American Opera Projects Participates in Brooklyn Public Library's Kwanzaa Project, 12/27 & 28


AOP (American Opera Projects) in partnership with The Walt Whitman Project will be participating in the Brooklyn Public Library's annual free Kwanzaa program today, December 27 at 3pm at the S. Stevan Dweck Auditorium at the Central Library, Grand Army Plaza, Brooklyn Public Library (10 Grand Army Plaza, Brooklyn, NY 11238). On Friday, December 28 at 2pm, the program will be repeated at the Rosetta Gaston Senior Center in Brownsville (460 Dumont Avenue, Brooklyn, NY 11212.) Both performances are free and open to the public. Reservations are not necessary, but seating is first come, first served.

AOP "I Hear America Singing" will be presenting excerpts of Nkeiru Okoye's folk opera HARRIET TUBMAN: When I Crossed That Line to Freedom, performed by soprano Sumayya Ali (Broadway's Porgy and Bess, Ragtime!) and mezzo-soprano Briana Hunter with AOP Resident Music Director Mila Henry on piano. Direction is by Beth Greenberg (New York City Opera). The opera is currently in development at AOP.

Created by American Opera Projects and The Walt Whitman Project (Artistic Director, Greg Trupiano) in 2009, "I Hear America Singing," inspired by the poem of Walt Whitman, seeks to express the varied thoughts, feelings, and stories of the people of our nation into a communal voice that will resonate for all. Previous performances of "I Hear America Singing" include works by AOP composers Gilda Lyons (Songs from the A Train and Songs from the F Train) and Nkeiru Okoye (Brooklyn Cinderella), based on poetry written by Brooklyn children.

2012 marks the 8th year of the Kwanzaa program at the Brooklyn Public Library. Poet Angeli Rasbury will return to curate the free celebration honoring universal African-American heritage and culture with music performances, readings, and reflections. In addition to the music by AOP, storytelling will be provided by Elders Share the Arts' "Pearls of Wisdom."

Over the years, the event has enjoyed the participation of diverse performers including CASYM Steel Pan Orchestra, the Restoration Youth Arts Academy, and features the works of composers and librettists currently working in Brooklyn as well as new creations of young writers.

Singers Sumayya Ali and Briana Hunter and pianist Mila Henry appear courtesy of American Opera Projects and The Walt Whitman Project, made possible in part by generous support from the New York City Department of Cultural Affairs.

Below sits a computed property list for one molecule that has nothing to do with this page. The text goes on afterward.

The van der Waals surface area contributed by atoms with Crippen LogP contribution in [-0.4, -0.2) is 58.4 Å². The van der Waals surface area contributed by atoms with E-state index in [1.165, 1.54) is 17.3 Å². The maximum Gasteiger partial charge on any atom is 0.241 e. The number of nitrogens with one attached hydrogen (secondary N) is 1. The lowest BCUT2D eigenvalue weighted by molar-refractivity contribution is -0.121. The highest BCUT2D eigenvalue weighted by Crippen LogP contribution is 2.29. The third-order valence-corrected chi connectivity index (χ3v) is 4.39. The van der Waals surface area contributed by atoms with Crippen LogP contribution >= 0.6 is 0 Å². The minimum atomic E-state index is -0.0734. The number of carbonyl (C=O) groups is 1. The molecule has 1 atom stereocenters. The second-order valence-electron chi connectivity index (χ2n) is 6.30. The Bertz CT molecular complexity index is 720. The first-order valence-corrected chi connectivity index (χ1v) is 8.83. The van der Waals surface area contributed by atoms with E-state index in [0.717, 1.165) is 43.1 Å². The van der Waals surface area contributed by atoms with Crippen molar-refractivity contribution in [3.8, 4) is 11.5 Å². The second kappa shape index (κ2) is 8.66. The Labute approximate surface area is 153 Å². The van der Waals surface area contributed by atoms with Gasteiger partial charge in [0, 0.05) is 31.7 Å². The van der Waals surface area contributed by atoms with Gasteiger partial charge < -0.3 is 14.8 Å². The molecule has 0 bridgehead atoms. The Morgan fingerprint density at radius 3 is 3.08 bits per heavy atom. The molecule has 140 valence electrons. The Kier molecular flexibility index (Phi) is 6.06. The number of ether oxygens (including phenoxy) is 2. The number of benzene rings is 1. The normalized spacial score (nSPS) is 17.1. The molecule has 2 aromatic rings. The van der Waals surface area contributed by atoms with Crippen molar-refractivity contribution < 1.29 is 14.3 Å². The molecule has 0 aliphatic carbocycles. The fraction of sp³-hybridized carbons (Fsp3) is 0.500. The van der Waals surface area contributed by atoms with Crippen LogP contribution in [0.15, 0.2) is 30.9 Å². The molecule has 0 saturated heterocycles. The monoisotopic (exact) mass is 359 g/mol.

A native New Yorker of African American and Nigerian descent, Nkeiru Okoye has had her music performed on four continents. Okoye's penchant for infusing popular and non-Western influences in a 'classical' framework shows in her most performed works, SONGS OF HARRIET TUBMAN (2007), PHILLIS WHEATLEY (2005, commissioned by the Boston Landmarks Orchestra, and recorded by the Moscow Symphony), VOICES SHOUTING OUT (2002); RUTH: an Orchestral Choreopoem, (1998); THE GENESIS (1997) and AFRICAN SKETCHES. Okoye's orchestral works have been performed by the Philadelphia, Detroit, St. Louis, Virginia, Grand Rapids, Indianapolis, Mississippi, Richmond, New Jersey Chamber, Cambridge Symphony, Western Piedmont, Rutgers University, Central Jersey, Hopkins, and New Horizons Symphony orchestras. Okoye has gotten awards, commissions and commendations from MEET THE COMPOSER, MetLife Creative Connections, John Duffy Composer Institute, Composer's Collaborative, Inc., Yvar Mikhashov Trust for New Music (1999); and numerous awards by the NAACP. Okoye is a frequent guest lecturer and panelist. In 2005, Okoye was a composer mentor at the University of Ghana for the International Society of Contemporary Music's World New Music Days. In 2007, Okoye was honored at Nigeria's 40under40 ceremony, in Lagos. Nkeiru Okoye (in KEAR roo oh KOY yeh) has BM in composition from Oberlin Conservatory of Music, and an MA and a Ph.D. in theory and composition from Rutgers University. In addition to being a composer, Dr. Okoye is a soft sculpture artist/creator of the "Canbie Collection" of multicultural dolls, which may be found in museums and galleries nationwide, including the Smithsonian.

For 25 years, AOP (American Opera Projects) has been creating, developing and presenting new American opera and music Theatre Projects. AOP, based in Fort Greene, Brooklyn, has produced over 20 world premiere operas including Patience & Sarah (1998), Stefan Weisman's Darkling (2006), Lee Hoiby's This is the Rill Speaking (2008), and Phil Kline's Out Cold (2012), part of BAM's 30th Next Wave Festival. AOP produces concerts and events including presentations of new music at Works and Process at the Guggenheim, the Rubin Museum of Art, and Carnegie Hall. AOP-developed projects include Stephen Schwartz's Séance on a Wet Afternoon (New York City Opera, 2011), Jorge Martín's Before Night Falls (Fort Worth Opera, 2010), Tarik O'Regan's Heart of Darkness (Royal Opera House (UK), 2011), and Jack Perla's Love/Hate (ODC Theater and San Francisco Opera, 2012). Upcoming: Gregory Spears's Paul's Case (UrbanArias, and Roulette, 2013).